Seeing the Bigger Picture: Wildlife Edition

Wednesday, November 29, 2023

Many of us connect with nature. We belong to a community that recognizes the intrinsic value of nature and how it contributes to our own well-being. The interest, passion and education that can come along with cultivating biodiversity, observing nature and experiencing joy from what it has to offer. However, there is something else that often pops into the conversation about animals in our environments. It is the narrative of "nuisance" animals, animals that we don't like observing as much as others, animals that perhaps we fear or perhaps view as an inconvenience, a pest. We stop seeing their wild and start viewing them as other, an agitation or a threat. Quite often, this happens when animals are widespread or common. Think of the squirrels, the raccoons, the skunks, the groundhogs that are woven into our lives, even in urban areas. Think of the grackles, the starlings, birds that even bird lovers cast away as unwanted or unwelcome. 

Humans do have a tendency to value what is rare. These species are common, and perhaps frustrating or invoke fear. This can be referred to as the tragedy of becoming common. This occurs in urbanized areas where wild animals become seen as pests or even pets. I just wanted to take a minute here to remind us all how loveable and important all animals are.

Eastern Cottontail. Photo by Heather Kerrison. 

This spring the owner of Wild Birds Unlimited Barrie and Newmarket, Kristen Martyn, posted an adorable video of a little Eastern Cottontail bunny with this caption:

Why do the things that destroy my garden have to be so darn cute?! We always get baby cottontails in our garden by the house. This year there was a litter of 7. I think the mother uses the same spot every year and our front garden as a nursery. They are so darn cute! However, rabbits are probably the most destructive animals in our gardens. They eat so many of the plants. Probably what drives me the most crazy is when they bite the flowers off my favourite plants and don’t even eat them. Feels like a personal attack 🤣 However, they are apart of our ecosystem and the plants grow back (most of the time). So our garden co-exists with these heartbreakers. In return they support the foxes, coyotes and hawks that we also adore. We saw a hawk grab one last week 😬 and our kiddos saw trophic levels interacting.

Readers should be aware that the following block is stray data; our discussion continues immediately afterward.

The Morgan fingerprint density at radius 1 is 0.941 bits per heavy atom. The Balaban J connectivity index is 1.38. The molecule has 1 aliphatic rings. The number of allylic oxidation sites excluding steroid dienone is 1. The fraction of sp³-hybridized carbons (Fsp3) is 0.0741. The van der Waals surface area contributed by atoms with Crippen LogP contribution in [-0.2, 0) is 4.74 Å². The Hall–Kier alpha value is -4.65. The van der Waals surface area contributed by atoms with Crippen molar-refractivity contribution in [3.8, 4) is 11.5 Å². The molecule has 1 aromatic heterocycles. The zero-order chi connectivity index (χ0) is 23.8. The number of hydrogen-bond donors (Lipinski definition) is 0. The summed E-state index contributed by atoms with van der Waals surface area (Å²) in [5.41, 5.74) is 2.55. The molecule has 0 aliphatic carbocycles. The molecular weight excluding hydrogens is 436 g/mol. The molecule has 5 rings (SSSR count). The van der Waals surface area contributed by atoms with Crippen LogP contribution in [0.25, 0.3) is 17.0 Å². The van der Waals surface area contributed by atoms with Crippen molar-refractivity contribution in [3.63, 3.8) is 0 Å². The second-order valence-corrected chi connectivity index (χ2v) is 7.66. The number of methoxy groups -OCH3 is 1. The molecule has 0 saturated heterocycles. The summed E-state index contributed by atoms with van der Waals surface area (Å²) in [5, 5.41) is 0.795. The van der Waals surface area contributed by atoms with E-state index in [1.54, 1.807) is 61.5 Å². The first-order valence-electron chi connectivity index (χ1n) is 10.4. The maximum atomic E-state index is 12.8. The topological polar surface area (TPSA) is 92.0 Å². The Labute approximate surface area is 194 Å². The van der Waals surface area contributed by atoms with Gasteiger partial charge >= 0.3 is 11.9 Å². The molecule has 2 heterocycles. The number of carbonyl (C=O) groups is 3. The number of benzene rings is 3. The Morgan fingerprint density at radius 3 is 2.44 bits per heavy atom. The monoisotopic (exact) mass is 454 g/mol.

I thought this was such an important reflection. You can acknowledge the frustration while noting the bigger picture. Your garden, and this cottontail, are part of something larger. 

We are not without fault in the equation. Numerous human activities cause strife, hardship, and harm to other species including roadways and vehicular collisions, unsecured garbage and recycling that animals become entangled in, the introduction of pesticides and other chemicals to habitats, the clear cutting or destruction of critical habitat - I could go on! Despite how it feels when your garden is under siege - it's not personal. 

My hope is that whenever you find yourself thinking of the inconvenience an animal may cause you, to consider how humans threaten their homes and safety. They are just doing their best to adapt to an ever urbanizing world. 

This doesn't mean we can't take steps to problem solve. We have an entire Problem Solving Page that can help you address issues with Starlings, Raccoons, Hawks, Pigeons, and more. The intention when, for example, taking measures to stop starlings from visiting some or all of your feeders, is not to harm starlings but rather to create an environment where as many birds as possible can have a 'turn'. Starlings can and will ground feed, and can 'bully' other birds from accessing feeders. The same goes for excluding squirrels. It doesn't mean they get nothing, it more means there will be more opportunities for the greatest amount of species. As the intelligent species, we can innovatively accommodate and get around frustrations when it comes to wildlife. 

With respect for all species, 


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